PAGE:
Taxing monthlies: Australian, Indian women share a GST moment

Surely, in India, there is a case for subsidising female genital health.  The economic raison d'etre for taxing 'non-essentials' is that consumers have a choice, writes Rakesh Ahuja for South Asia Monitor

Sep 7, 2017
By Rakesh Ahuja
July 1, 2017 marked an incongruous coincidence for Australian and Indian women in rebellion against GST on menstrual hygiene products.
GST turned 17 in Australia. That day, India introduced its GST regime.  In both countries, the tax continues to be stalked by abrasive debates on the distinction between essential and luxury goods, the former exempt or minimally taxed, the latter heavily taxed. In particular, on what women deride as tax on ‘blood’, ‘tampons’ and “women’s existence”. 
Annually, there are calls in Australia to axe this tax. In July, the government rejected an opposition party’s move to exempt female sanitary items from 10% GST citing “revenue compulsions.” The same song is playing in India, where country-wide social media campaigns have unleashed protests against the 12% tampon tax. Responding to anti-tax lobbyists, Finance Minister Arun Jaitley asked them to “consider the burden of it on the exchequer.”
While the moot case against GST is the same in both countries - feminine hygiene products are essential not a luxury - in India, the issue is interwoven with cultural conditioning and economic twists, beyond what the most ardent opponents of the tax in Australia could imagine.
Relevant facts in India: 12-20% of the country’s 355 million post-pubescent women use menstrual sanitary products, rest rely on alternatives, from old rags to variously bound husk, newspapers, ashes, dry leaves.  Inevitably, Reproductive Tract Infection (RTI) is rampant.  Rural girls miss five days of school monthly, and 23% drop out altogether when they reach menarche.
The GST regime groups sanitary napkins with goods like meats, cellphones, novelty items, exercise books. It is the contrasting zero-tax slab on other female orientated, “indispensable” goods that provides a glimpse into enduring misogyny.  These include sindoor, vermillion powder for head hair parting and the forehead bindi, both signifying married Hindu women. 
The subtext is clear. Crimson markers fortifying the male fantasy of an ideal, devout woman are acceptable.  But if she bleeds, then she is unclean! Menstruating females are consigned to separate sleeping quarters, forbidden to enter kitchens or touch others. And not only in rural India!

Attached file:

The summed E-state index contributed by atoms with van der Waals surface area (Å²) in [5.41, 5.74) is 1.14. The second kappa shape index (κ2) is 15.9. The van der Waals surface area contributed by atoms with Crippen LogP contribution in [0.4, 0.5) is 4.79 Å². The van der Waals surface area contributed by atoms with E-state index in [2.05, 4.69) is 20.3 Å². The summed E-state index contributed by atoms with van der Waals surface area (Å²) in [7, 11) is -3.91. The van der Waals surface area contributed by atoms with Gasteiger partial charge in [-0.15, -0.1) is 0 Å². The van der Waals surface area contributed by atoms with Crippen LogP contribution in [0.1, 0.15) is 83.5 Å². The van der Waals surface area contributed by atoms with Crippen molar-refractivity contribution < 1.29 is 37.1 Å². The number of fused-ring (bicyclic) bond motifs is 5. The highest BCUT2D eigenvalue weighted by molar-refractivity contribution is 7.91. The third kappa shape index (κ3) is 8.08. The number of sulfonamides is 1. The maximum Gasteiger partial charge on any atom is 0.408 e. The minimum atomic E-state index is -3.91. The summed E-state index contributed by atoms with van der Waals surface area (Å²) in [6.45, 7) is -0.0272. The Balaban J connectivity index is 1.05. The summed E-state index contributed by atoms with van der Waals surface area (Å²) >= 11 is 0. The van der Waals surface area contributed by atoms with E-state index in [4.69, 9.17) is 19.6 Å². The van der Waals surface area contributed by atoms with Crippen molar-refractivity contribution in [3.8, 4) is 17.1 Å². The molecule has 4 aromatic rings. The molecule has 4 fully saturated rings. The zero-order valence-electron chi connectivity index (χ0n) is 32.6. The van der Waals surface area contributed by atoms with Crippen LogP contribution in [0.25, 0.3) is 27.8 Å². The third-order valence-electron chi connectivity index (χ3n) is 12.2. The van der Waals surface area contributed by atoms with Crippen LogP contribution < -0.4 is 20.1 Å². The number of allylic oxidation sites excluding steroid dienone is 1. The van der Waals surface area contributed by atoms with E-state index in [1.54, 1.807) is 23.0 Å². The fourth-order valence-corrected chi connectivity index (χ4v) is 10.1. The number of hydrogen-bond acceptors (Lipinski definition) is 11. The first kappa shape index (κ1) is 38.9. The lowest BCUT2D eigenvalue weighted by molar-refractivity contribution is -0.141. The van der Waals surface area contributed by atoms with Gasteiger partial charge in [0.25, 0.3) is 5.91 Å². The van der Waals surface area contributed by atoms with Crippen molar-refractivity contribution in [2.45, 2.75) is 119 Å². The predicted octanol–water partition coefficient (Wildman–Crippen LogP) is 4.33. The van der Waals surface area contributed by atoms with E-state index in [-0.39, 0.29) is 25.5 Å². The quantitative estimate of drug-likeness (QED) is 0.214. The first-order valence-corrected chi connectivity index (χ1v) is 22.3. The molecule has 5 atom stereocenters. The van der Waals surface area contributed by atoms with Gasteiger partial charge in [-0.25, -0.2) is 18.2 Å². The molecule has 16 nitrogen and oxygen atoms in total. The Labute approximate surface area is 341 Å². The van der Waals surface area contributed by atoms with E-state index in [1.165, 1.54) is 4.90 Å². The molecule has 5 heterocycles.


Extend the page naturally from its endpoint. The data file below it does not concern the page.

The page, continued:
The perception of a woman becoming a monthly economic and social liability has plagued Western societies too. The Old Testament (Leviticus 15) tainted menstruating women as unclean.  19th century Europeans believed that the touch of menstruating women ruined food.
Savvy Indian women are enraged.  NGO SheSays has launched #LahuKaLagaan (‘tax on blood’) campaign unleashing a storm of protests from internet’s female denizens.  #HappyToBleed has inspired intra-collegial “Period Poetry”
It is no one’s case that an estimated USD 11/- GST paid annually on sanitary products tears a hole in an Australian woman’s budget.  But it’s a different story in India. Though a downmarket unit may cost less than INR 4,  70 % of India’s post-menarcheal and pre-menopausal women cannot afford sanitary pads. Millions of impoverished rural women consider them a luxury – ironically agreeing with government, which misses the irony.  It ignores the obvious fact that indirect taxes can mould private and social practices.
Surely, in India, there is a case for subsidising female genital health.  The economic raison d’etre for taxing ‘non-essentials’ is that consumers have a choice. If so, why are salt and condoms levy-exempt? There is choice to go salt-free or have unprotected sex. In Australia or India, the point is not only economic but also social justice. This tax defies gender equality; it is a tax on periods, not pads.  A natural physiological event is not a lifestyle choice.  Affordable sanitary products for coping with the ‘monthlies’ with self-worth are a woman’s fundamental right. 
(Rakesh Ahuja is a retired Australian diplomat of Indian origin and a political and social analyst. He can be contacted at

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